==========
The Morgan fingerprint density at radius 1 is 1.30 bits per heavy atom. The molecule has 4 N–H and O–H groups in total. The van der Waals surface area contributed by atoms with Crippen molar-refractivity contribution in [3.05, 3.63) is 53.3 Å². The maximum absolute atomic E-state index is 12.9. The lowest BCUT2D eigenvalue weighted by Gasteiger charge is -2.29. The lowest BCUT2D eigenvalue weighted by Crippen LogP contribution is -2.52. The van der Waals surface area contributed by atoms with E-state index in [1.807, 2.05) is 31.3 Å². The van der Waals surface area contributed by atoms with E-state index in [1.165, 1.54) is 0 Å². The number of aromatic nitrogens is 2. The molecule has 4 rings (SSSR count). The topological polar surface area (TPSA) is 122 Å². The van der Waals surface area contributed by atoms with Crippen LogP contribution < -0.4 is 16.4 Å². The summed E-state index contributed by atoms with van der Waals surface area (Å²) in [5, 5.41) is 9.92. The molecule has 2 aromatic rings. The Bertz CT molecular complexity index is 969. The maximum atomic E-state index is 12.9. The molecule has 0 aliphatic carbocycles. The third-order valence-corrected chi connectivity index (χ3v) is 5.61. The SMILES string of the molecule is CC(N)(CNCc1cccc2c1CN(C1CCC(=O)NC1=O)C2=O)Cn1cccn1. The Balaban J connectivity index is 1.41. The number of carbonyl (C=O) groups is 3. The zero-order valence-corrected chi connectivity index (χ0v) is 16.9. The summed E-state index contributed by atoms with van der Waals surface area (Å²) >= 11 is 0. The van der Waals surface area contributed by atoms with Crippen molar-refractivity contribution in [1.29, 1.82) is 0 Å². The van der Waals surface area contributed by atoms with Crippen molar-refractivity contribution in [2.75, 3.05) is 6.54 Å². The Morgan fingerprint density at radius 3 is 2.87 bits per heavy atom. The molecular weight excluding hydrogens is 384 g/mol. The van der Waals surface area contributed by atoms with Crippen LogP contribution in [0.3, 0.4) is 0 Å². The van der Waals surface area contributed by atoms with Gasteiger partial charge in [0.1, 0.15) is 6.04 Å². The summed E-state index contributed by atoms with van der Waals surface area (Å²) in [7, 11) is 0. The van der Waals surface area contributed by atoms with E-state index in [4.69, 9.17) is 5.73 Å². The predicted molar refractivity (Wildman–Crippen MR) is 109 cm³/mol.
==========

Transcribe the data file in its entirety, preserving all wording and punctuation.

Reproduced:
The Morgan fingerprint density at radius 1 is 1.30 bits per heavy atom. The molecule has 4 N–H and O–H groups in total. The van der Waals surface area contributed by atoms with Crippen molar-refractivity contribution in [3.05, 3.63) is 53.3 Å². The maximum absolute atomic E-state index is 12.9. The lowest BCUT2D eigenvalue weighted by Gasteiger charge is -2.29. The lowest BCUT2D eigenvalue weighted by Crippen LogP contribution is -2.52. The van der Waals surface area contributed by atoms with E-state index in [1.807, 2.05) is 31.3 Å². The van der Waals surface area contributed by atoms with E-state index in [1.165, 1.54) is 0 Å². The number of aromatic nitrogens is 2. The molecule has 4 rings (SSSR count). The topological polar surface area (TPSA) is 122 Å². The van der Waals surface area contributed by atoms with Crippen LogP contribution < -0.4 is 16.4 Å². The summed E-state index contributed by atoms with van der Waals surface area (Å²) in [5, 5.41) is 9.92. The molecule has 2 aromatic rings. The Bertz CT molecular complexity index is 969. The maximum atomic E-state index is 12.9. The molecule has 0 aliphatic carbocycles. The third-order valence-corrected chi connectivity index (χ3v) is 5.61. The SMILES string of the molecule is CC(N)(CNCc1cccc2c1CN(C1CCC(=O)NC1=O)C2=O)Cn1cccn1. The Balaban J connectivity index is 1.41. The number of carbonyl (C=O) groups is 3. The zero-order valence-corrected chi connectivity index (χ0v) is 16.9. The summed E-state index contributed by atoms with van der Waals surface area (Å²) >= 11 is 0. The van der Waals surface area contributed by atoms with Crippen molar-refractivity contribution in [1.29, 1.82) is 0 Å². The van der Waals surface area contributed by atoms with Crippen molar-refractivity contribution in [2.75, 3.05) is 6.54 Å². The Morgan fingerprint density at radius 3 is 2.87 bits per heavy atom. The molecular weight excluding hydrogens is 384 g/mol. The van der Waals surface area contributed by atoms with Crippen LogP contribution in [0.3, 0.4) is 0 Å². The van der Waals surface area contributed by atoms with Gasteiger partial charge in [0.1, 0.15) is 6.04 Å². The summed E-state index contributed by atoms with van der Waals surface area (Å²) in [7, 11) is 0. The van der Waals surface area contributed by atoms with E-state index in [4.69, 9.17) is 5.73 Å². The predicted molar refractivity (Wildman–Crippen MR) is 109 cm³/mol.